Gold futures posted the biggest gain in almost two weeks on mounting speculation that China will take additional steps to spur economic growth, boosting the appeal of the precious metal as an inflation hedge.
China has more room to adjust its fiscal policy after the rate of inflation slowed in July to a 30-month low, Premier Wen Jiaboa said during a tour of Zhejiang province, according to state radio yesterday. While consumer prices have moderated, a pickup in economic growth may accelerate gains in the cost of living, according to Frank McGhee at Integrated Brokerage Services. The US dollar fell as much as 0.4 per cent against a basket of currencies, fueling demand for gold as an alternative.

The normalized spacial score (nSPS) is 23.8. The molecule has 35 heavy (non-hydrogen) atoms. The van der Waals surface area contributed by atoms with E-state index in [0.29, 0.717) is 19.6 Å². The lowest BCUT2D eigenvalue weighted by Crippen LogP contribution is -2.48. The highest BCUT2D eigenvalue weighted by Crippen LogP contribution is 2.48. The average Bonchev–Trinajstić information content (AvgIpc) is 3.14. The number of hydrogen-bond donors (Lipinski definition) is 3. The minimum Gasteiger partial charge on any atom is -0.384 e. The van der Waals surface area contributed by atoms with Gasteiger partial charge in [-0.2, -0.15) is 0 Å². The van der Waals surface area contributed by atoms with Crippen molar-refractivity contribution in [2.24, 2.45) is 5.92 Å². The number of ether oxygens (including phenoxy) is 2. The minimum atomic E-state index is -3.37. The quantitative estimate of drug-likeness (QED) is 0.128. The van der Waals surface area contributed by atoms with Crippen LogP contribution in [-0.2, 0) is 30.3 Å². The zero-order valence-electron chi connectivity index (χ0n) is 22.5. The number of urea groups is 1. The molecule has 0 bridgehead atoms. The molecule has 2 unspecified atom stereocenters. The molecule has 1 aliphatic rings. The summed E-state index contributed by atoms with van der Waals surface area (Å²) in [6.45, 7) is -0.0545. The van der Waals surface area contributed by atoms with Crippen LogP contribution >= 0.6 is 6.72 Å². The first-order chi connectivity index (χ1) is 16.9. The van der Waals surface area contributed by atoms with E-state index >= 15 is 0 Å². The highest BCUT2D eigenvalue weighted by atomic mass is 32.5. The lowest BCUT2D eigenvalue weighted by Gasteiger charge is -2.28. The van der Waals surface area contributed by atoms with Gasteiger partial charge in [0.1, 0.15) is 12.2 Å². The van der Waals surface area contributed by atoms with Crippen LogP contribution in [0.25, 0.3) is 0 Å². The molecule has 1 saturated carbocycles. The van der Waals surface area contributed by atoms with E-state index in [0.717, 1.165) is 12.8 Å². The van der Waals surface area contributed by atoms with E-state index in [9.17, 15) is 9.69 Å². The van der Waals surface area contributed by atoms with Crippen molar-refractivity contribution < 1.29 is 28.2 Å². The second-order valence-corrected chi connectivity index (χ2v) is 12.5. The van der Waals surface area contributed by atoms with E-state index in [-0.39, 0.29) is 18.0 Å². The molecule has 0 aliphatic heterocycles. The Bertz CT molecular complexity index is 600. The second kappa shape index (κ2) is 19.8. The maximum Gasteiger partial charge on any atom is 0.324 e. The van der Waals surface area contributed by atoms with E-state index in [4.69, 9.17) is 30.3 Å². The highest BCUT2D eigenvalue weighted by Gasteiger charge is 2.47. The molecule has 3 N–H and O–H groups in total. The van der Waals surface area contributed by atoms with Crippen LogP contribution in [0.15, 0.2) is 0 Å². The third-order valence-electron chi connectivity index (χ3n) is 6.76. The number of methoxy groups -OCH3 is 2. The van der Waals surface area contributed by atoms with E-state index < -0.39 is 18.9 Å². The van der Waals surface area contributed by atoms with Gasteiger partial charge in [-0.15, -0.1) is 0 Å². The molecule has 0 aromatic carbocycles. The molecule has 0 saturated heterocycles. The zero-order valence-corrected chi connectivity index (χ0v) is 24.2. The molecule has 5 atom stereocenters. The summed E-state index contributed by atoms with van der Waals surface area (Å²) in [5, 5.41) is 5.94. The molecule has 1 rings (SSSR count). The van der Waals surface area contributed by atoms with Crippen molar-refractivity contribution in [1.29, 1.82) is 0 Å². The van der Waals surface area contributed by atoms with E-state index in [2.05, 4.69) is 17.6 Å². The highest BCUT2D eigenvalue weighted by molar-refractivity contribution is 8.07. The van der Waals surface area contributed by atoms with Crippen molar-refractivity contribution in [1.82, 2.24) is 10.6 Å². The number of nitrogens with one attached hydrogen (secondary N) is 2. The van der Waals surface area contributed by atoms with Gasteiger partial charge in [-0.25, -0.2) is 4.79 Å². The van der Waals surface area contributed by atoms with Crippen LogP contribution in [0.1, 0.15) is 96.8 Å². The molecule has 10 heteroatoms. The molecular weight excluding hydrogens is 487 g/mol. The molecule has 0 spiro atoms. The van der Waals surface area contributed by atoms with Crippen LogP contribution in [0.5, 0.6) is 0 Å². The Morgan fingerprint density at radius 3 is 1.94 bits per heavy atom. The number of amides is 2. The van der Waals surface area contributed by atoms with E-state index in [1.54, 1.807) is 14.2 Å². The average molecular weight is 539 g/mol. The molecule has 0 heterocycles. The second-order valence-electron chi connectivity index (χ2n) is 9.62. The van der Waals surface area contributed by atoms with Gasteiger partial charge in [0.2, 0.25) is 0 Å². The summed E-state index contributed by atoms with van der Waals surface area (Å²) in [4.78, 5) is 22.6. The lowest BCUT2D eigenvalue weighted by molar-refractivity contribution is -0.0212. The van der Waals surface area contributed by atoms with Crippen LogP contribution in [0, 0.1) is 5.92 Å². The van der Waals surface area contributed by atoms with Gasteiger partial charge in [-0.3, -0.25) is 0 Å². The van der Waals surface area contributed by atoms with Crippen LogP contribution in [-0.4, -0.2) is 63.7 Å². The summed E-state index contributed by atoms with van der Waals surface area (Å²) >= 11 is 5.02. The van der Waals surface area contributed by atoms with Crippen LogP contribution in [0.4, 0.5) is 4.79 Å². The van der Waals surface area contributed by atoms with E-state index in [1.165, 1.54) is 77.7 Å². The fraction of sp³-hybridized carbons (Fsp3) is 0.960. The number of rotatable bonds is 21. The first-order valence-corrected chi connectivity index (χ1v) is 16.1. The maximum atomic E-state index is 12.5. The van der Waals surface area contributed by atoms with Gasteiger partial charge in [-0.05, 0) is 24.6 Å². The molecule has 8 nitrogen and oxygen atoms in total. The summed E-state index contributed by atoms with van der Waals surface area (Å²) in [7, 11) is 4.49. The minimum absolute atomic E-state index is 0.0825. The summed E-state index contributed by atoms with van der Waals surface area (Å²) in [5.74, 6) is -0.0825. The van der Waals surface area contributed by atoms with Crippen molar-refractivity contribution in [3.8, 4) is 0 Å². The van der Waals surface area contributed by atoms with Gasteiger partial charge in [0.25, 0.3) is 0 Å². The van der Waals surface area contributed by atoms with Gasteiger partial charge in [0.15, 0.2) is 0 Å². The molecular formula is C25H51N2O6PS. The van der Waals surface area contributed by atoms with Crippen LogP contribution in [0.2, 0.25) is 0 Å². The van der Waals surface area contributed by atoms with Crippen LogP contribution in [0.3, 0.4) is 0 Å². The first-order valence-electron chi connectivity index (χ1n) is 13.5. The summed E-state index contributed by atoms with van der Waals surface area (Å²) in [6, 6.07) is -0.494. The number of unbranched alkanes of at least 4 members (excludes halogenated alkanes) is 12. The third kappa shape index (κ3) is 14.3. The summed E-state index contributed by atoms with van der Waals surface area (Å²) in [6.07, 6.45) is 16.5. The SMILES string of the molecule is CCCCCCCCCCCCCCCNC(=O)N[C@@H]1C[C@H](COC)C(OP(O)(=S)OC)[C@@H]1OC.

“Talks about China announcing some new easing measures is providing some support to gold,” Mr McGhee said. “The weaker dollar and expectations of US announcing a stimulus package is also perking up the market.”
Gold futures for December delivery rose 0.8 per cent to settle at $US1619.20 an ounce on the Comex in New York, the biggest gain since August 3. Yesterday, prices advanced 0.3 per cent.
The precious metal surged 70 per cent from the end of December 2008 to June 2011 as the Fed kept borrowing costs at a record low and bought $2.3 trillion of debt in two rounds of so-called quantitative easing. Bullion gained 0.8 per cent last week amid speculation that China, the US and Europe may take more steps to boost economic growth.
Silver futures for December delivery jumped 1.4 per cent to $US28.298 an ounce in New York, the biggest gain since August 3.
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